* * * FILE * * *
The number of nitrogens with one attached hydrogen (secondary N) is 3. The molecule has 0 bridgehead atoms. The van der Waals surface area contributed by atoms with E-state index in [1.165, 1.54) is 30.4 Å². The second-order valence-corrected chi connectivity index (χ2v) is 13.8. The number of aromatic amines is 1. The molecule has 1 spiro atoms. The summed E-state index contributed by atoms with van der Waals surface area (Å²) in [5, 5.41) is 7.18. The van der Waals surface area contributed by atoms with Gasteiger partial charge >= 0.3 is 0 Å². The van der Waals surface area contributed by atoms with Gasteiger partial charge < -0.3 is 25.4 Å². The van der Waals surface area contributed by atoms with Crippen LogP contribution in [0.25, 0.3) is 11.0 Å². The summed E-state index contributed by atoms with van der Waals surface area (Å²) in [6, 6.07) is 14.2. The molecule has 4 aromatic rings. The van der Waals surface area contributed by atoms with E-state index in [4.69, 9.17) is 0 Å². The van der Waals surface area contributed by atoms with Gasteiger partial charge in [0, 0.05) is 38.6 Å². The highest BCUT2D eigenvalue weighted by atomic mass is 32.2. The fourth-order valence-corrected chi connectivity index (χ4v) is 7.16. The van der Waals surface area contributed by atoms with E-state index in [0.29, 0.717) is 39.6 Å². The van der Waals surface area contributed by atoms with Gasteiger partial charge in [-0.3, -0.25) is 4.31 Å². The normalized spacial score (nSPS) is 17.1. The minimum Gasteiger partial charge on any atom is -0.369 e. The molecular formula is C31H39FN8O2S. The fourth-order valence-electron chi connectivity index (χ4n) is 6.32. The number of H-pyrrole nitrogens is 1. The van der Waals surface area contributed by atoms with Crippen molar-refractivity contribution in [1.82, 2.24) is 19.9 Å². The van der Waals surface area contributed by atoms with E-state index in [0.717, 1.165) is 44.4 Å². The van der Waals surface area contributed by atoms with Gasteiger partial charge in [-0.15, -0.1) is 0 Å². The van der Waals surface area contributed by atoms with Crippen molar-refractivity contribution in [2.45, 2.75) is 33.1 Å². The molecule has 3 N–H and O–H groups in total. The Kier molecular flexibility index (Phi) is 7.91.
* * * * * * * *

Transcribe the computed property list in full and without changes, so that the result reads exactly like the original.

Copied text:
The number of nitrogens with one attached hydrogen (secondary N) is 3. The molecule has 0 bridgehead atoms. The van der Waals surface area contributed by atoms with E-state index in [1.165, 1.54) is 30.4 Å². The second-order valence-corrected chi connectivity index (χ2v) is 13.8. The number of aromatic amines is 1. The molecule has 1 spiro atoms. The summed E-state index contributed by atoms with van der Waals surface area (Å²) in [5, 5.41) is 7.18. The van der Waals surface area contributed by atoms with Gasteiger partial charge >= 0.3 is 0 Å². The van der Waals surface area contributed by atoms with Gasteiger partial charge < -0.3 is 25.4 Å². The van der Waals surface area contributed by atoms with Crippen LogP contribution in [0.25, 0.3) is 11.0 Å². The summed E-state index contributed by atoms with van der Waals surface area (Å²) in [6, 6.07) is 14.2. The molecule has 4 aromatic rings. The van der Waals surface area contributed by atoms with E-state index in [4.69, 9.17) is 0 Å². The van der Waals surface area contributed by atoms with Gasteiger partial charge in [0, 0.05) is 38.6 Å². The highest BCUT2D eigenvalue weighted by atomic mass is 32.2. The fourth-order valence-corrected chi connectivity index (χ4v) is 7.16. The van der Waals surface area contributed by atoms with E-state index in [0.29, 0.717) is 39.6 Å². The van der Waals surface area contributed by atoms with Gasteiger partial charge in [-0.3, -0.25) is 4.31 Å². The normalized spacial score (nSPS) is 17.1. The minimum Gasteiger partial charge on any atom is -0.369 e. The molecular formula is C31H39FN8O2S. The fourth-order valence-electron chi connectivity index (χ4n) is 6.32. The number of H-pyrrole nitrogens is 1. The van der Waals surface area contributed by atoms with Crippen molar-refractivity contribution in [1.82, 2.24) is 19.9 Å². The van der Waals surface area contributed by atoms with E-state index in [0.717, 1.165) is 44.4 Å². The van der Waals surface area contributed by atoms with Gasteiger partial charge in [-0.15, -0.1) is 0 Å². The van der Waals surface area contributed by atoms with Crippen molar-refractivity contribution in [2.45, 2.75) is 33.1 Å². The molecule has 3 N–H and O–H groups in total. The Kier molecular flexibility index (Phi) is 7.91.